Here are some key quotes from my latest podcast with Martin O’Malley, former Governor of Maryland, on governing in the Information Age.

“Other cities, like New York in particular, were figuring out how to harness the power of then-modern new technologies, like geographic information systems, and the sort of computational power that would have taken 100 clerks working with sharpened pencils and calculators to do in the past.”

“When I saw what was happening in New York, and when I witnessed – and in fact brought a fact-finding mission to a meeting of Compstat at the NYPD headquarters – watching it unfold, I couldn’t help but ask myself, ‘why don’t we run every department like this? Why isn’t this something we do for the whole of government?’”

“I was surprised at just how much money we saved. Simply by doing a better job of seeing and tracking, basic sort of blocking and tackling stuff . . . like showing up for work.”

“Those little things that really never were terribly sexy and never made a headline in the newspaper. But man did they add up and allowed us to put our city on the path for the biggest reduction in Part One crime of any major city in America over the next 10 years.”

“I also came to understand that in the management and in the leadership of the corporation, known as the mayor and city council of Baltimore, and all its various departments, it’s really about human qualities of leadership, by which I mean things like openness, transparency, clarity of communication, respect for one another, the fostering of a collaborative atmosphere.”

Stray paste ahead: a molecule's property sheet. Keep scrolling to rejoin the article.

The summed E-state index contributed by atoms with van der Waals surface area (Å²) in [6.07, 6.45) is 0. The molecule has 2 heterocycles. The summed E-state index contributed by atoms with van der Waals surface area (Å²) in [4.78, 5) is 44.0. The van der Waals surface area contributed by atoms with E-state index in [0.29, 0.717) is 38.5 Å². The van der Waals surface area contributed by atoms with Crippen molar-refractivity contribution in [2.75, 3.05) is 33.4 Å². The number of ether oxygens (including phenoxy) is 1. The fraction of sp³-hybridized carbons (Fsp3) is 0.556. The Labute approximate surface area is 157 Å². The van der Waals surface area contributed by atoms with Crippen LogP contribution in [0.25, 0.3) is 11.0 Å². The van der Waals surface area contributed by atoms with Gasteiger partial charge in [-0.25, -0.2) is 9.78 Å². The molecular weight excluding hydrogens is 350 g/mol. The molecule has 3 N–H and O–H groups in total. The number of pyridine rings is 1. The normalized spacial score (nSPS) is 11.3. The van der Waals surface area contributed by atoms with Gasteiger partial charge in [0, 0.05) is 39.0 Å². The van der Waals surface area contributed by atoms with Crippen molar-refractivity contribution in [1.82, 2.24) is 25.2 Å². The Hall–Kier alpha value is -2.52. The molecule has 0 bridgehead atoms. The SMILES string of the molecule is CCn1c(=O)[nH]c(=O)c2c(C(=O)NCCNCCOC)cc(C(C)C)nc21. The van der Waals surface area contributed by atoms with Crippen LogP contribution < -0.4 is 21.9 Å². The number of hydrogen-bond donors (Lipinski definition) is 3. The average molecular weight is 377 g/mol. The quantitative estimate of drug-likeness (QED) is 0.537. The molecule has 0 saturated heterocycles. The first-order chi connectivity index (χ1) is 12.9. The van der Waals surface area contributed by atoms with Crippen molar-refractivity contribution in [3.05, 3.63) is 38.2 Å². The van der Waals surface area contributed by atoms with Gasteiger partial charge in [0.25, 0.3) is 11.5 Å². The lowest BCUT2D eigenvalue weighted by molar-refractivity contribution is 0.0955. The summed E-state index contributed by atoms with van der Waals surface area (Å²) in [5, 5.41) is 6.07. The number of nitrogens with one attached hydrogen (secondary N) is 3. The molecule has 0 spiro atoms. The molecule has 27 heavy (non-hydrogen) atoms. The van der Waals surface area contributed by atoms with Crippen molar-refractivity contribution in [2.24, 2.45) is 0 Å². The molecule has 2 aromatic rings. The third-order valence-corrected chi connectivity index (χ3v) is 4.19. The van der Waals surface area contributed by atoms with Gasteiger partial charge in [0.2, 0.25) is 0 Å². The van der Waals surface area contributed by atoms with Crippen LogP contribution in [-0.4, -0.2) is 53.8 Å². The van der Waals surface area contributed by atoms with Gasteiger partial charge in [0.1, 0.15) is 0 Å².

“The key [to changing organizational culture] is to start and don’t stop, to sit to create a default setting to openness and transparency as a leader, and to lift up the leaders along the way.”

“We started and we never stopped. People came to understand that this was not going to be a passing fad that went away. And we looked for ways to lift up quick wins.”

“That higher degree of collaboration [while governor] with independent levels of government, and boards and commissions meant that having a very clear, succinct, and published plan for delivery became critically important.”

“For leaders, for managers, for people that are charged with making big organizations hum, and achieve and work together, there really is no substitution for openness and transparency.”

“If the leader is not sticking her neck out, you know, no one else is going to stick theirs out to follow in their part of the organization.”

“I think we’re only scratching the surface of the art of the possible when it comes to these new information technologies that we have to improve the way we govern ourselves, both its effectiveness and its fairness.”

“What’s required for us to get out of the opening innings of this ballgame and really start driving home runs is for us to be able to have open and honest conversations about privacy concerns, and about the safeguards that we need to put into place to make sure that we control for an algorithm for things like cultural biases, the potential for disparate racial impacts of algorithms.”

“If President Elect Biden ever found something with zip and mission and purpose that he’d like me to do in a new administration, I’d be open to doing that as well. I’m just very grateful at this point in life, to have healthy kids and an awesome wife, and to have been able to learn from smart people and wise people and caring people and to be able to pass it on to others.”